His resentment expressed itself in demanding lengthy reports from members of management. Further, at every opportunity he’d give directions to staff, letting them know, for example, that they should reinstate last year’s advertising budget for the core business. To add to the problem, he’d point out how short-sighted he felt management’s decisions had been.

He was subverting the chain of command. Staff members didn’t know what to do when they were getting conflicting directions—given that what Alberto was advocating was entirely at odds with the directions of the company’s Chief Executive Officer.

One executive actually came down with ulcers. Another told me that she would get so nervous before a meeting with Alberto that she’d end up in the bathroom throwing up.

When staff members attempted to tell Alberto that he was creating problems, he blew off their concerns. In his mind, what he was doing was entirely reasonable.

He explained that he had a right to talk with anyone at the company. And because he had grown up in the business, he knew the history and the players. Why shouldn’t he talk with people who were, at least in part, his employees?

According to Beverly Behan, President of Board Advisor LLC and author of Great Companies Deserve Great Boards, “This kind of thing happens all the time and, in many cases, the family member who causes what ends up to be a significant problem at the company had nothing but good intentions.”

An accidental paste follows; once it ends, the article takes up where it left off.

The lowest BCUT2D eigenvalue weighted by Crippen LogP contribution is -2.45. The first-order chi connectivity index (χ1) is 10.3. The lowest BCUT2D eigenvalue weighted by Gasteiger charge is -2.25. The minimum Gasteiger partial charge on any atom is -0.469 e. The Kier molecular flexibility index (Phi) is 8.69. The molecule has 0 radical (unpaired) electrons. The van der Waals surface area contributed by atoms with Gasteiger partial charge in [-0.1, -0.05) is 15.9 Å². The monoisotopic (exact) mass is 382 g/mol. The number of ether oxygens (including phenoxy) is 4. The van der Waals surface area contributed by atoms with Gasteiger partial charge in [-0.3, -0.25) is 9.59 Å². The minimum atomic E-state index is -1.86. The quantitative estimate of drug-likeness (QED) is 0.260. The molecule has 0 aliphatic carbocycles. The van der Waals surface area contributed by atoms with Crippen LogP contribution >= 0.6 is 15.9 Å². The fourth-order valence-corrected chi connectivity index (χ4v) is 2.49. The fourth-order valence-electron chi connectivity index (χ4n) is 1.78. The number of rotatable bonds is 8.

In her experience from working with the boards of more than 150 companies over the last 23 years, solving the problem with Alberto requires attention to two key issues.

The first involves ensuring that Alberto understands why the board and management made the decision to focus on the two new lines of business rather than on the company’s core offering. In this case, the core business was in a dwindling market, and growth opportunities in the two new product offerings were far more attractive.

This may never have even been discussed with Alberto in enough detail for him to fully appreciate the issues. As Behan says, “Far too often, board members and management fail to communicate effectively with family members around key strategic decisions—and this inevitably gives rise to a host of problems.”

Letting Alberto in on the reasons for the decision could help, but that’s not the whole solution. According to Behan, “Alberto’s conduct shows that he either doesn’t understand the importance of the chain of command or he’s deliberately chosen to ignore it.”